Do you find your mind wandering frequently throughout the day? Is it hard to stay focused on the tasks ahead of you? Many adults diagnose themselves with ADHD and assume they need medication to overcome this adversity — but we live in an age where our minds have been trained to quickly skip from one thing to the next. Technology teaches us to move from one shiny thing to the next without thoroughly vetting them. Trying to overcome our short attention spans naturally is important before we jump to the conclusion that we need medication, and we have just the tips for you to help you concentrate during the day.
Make sure only the tabs you need are open, if you're working on a computer. Close any program, Google Chrome tab or app that isn't vital to the task ahead of you. If you need something running, but don't want to be distracted by it, put it in another window or square so you can't see it. Remember: out of sight, out of mind. (via Monk Mind)
Turn off all notifications. That includes putting your smartphone on silent! Better yet, shove it in a drawer. You definitely don't need the distraction of an email or Tweet to interrupt you while you're in the middle of an important task. (via Monk Mind)
Have a very important task to do. Speaking of important tasks, make sure that your to-do list is full of significant things to do, rather than checkpoints like "check email" or "update calendar." When you want to sit down and do something, having an important task ahead of you places more pressure on you to get it done. (via Monk Mind)
Clear your desk. A cluttered desk signifies a cluttered mind. Don't spend half an hour cleaning and organizing — just throw everything into a drawer or box under your desk and worry about it later, after you've completed your task. (via Monk Mind)
Start small. If you're working on a particularly lengthy project, complete it in small increments. For example, work for five minutes, then reward yourself by checking your Twitter, Facebook or email for one minute. Increase your work increments in small doses until you're on a roll and in the mindset to complete your project. There are few better feelings than when you're in the zone, enjoying your work and getting it done. (via Monk Mind)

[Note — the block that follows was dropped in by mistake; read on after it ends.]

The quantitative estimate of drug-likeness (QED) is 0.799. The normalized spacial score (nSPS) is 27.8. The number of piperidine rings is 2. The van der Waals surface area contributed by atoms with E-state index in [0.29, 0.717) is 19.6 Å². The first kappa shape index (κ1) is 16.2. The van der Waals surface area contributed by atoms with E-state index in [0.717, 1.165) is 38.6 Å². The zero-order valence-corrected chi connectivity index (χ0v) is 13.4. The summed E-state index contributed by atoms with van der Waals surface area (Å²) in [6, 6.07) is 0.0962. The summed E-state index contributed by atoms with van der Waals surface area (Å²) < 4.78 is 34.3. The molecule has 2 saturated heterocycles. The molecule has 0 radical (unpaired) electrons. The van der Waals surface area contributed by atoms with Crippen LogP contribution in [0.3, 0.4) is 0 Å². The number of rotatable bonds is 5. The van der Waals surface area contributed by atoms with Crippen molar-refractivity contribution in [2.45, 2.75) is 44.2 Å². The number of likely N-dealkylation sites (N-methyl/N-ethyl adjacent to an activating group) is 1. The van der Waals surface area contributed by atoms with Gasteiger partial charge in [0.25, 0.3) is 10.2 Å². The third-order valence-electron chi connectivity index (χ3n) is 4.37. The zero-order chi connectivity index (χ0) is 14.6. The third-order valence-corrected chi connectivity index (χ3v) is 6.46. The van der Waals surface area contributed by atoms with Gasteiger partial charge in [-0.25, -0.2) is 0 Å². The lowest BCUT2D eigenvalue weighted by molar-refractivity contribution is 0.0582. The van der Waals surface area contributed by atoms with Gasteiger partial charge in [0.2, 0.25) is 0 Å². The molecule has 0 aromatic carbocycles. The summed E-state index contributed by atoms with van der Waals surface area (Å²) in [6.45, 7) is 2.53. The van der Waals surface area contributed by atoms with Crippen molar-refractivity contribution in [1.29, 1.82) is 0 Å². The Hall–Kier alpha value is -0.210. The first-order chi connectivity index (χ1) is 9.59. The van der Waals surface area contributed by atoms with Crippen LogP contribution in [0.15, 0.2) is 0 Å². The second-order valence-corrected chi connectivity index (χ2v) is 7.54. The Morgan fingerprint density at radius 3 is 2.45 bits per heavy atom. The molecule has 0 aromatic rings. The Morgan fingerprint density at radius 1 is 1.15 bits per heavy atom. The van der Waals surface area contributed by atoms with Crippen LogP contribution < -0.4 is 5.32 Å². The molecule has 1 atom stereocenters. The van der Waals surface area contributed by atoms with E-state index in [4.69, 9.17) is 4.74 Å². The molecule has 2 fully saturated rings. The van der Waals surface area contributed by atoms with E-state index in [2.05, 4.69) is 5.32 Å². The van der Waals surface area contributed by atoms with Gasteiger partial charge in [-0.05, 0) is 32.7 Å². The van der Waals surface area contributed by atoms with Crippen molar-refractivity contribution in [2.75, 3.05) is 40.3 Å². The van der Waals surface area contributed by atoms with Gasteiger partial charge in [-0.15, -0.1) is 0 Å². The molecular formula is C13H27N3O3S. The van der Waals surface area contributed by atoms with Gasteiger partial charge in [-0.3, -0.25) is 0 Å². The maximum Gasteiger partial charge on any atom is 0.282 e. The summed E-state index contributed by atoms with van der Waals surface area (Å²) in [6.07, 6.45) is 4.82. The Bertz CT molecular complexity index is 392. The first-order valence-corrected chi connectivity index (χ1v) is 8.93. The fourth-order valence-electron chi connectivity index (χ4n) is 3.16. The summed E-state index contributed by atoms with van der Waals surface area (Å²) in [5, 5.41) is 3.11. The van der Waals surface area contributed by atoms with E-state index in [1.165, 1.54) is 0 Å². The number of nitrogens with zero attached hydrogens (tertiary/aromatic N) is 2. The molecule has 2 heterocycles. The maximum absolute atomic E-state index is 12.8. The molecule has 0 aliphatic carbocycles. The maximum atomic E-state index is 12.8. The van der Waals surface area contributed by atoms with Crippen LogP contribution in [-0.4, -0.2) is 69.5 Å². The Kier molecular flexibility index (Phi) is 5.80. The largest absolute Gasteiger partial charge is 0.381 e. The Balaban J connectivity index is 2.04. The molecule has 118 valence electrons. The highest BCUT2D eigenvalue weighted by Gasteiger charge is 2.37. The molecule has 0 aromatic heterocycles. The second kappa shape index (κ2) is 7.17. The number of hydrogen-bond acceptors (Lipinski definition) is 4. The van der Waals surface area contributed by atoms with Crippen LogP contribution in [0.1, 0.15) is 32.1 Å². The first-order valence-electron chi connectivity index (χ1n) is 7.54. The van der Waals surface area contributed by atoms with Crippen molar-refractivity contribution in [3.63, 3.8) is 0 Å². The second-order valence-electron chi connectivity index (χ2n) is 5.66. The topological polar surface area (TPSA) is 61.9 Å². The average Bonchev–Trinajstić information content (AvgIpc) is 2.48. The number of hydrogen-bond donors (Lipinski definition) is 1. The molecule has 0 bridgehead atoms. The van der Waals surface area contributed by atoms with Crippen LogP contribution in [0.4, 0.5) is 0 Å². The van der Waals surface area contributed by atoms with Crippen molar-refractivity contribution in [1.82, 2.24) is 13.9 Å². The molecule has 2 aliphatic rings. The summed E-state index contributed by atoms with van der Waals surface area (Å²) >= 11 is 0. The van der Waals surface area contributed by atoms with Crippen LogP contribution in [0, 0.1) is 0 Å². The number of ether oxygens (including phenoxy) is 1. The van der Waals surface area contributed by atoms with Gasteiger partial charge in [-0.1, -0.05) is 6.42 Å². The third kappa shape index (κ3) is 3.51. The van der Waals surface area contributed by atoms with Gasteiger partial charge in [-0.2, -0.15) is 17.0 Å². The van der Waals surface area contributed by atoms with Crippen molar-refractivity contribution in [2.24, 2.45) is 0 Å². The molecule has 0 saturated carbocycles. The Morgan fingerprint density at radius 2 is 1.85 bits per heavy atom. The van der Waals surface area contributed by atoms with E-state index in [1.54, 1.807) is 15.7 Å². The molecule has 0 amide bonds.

Swap caffeine for cardio. According to the Huffington Post, if you drink caffeine every day, your brain will begin to think that it needs caffeine to operate — that's why you might feel groggy without your morning coffee. Instead, do some cardio when you wake up or before you being working. Physical activity has been shown to sharpen focus, in people with ADHD and without, possibly because it can help trigger the release of chemicals in the brain that are thought to affect learning and memory. Need some help choosing what exercise you want to do? We've got you covered.
Drink more water. Did you know that mild dehydration can lead to inattention? Plus, your body can be dehydrated before you're even thirsty, so you might not realize when you're dehydrated. Even the smallest changes in physiology can signal your brain to focus on that dehydration instead of your work. Having a water bottle on hand throughout the day will reduce on your risk of dehydration. (via Huffington Post)
Get more sleep. This might seem like a no-brainer, but many people operate on small amounts of sleep, which contributes to inattention. Think of sleeping as recharging your batteries; your brain needs to reset and strengthen for the work ahead of it. Try to rearrange your schedule so you get a full night's sleep. (via Huffington Post)
>>Read more: 5 Ways To Get A Better Night's Sleep
Wiggle your toes. In an age where we are constantly distracted by notifications and alerts, our brains expect new distractions every so often. So, every time you feel the urge to get off track, wiggle your toes! It will act as a stimulation to distract your brain for a while so you can get right back to work. (via Huffington Post)
Employ the "five more" rule. Work five more minutes, read or write five more pages, finish five more math problems. Whatever you're doing, working through the distraction and frustration will have its rewards. It's too bad that this rule doesn't apply to your alarm clock every morning. (via About Health)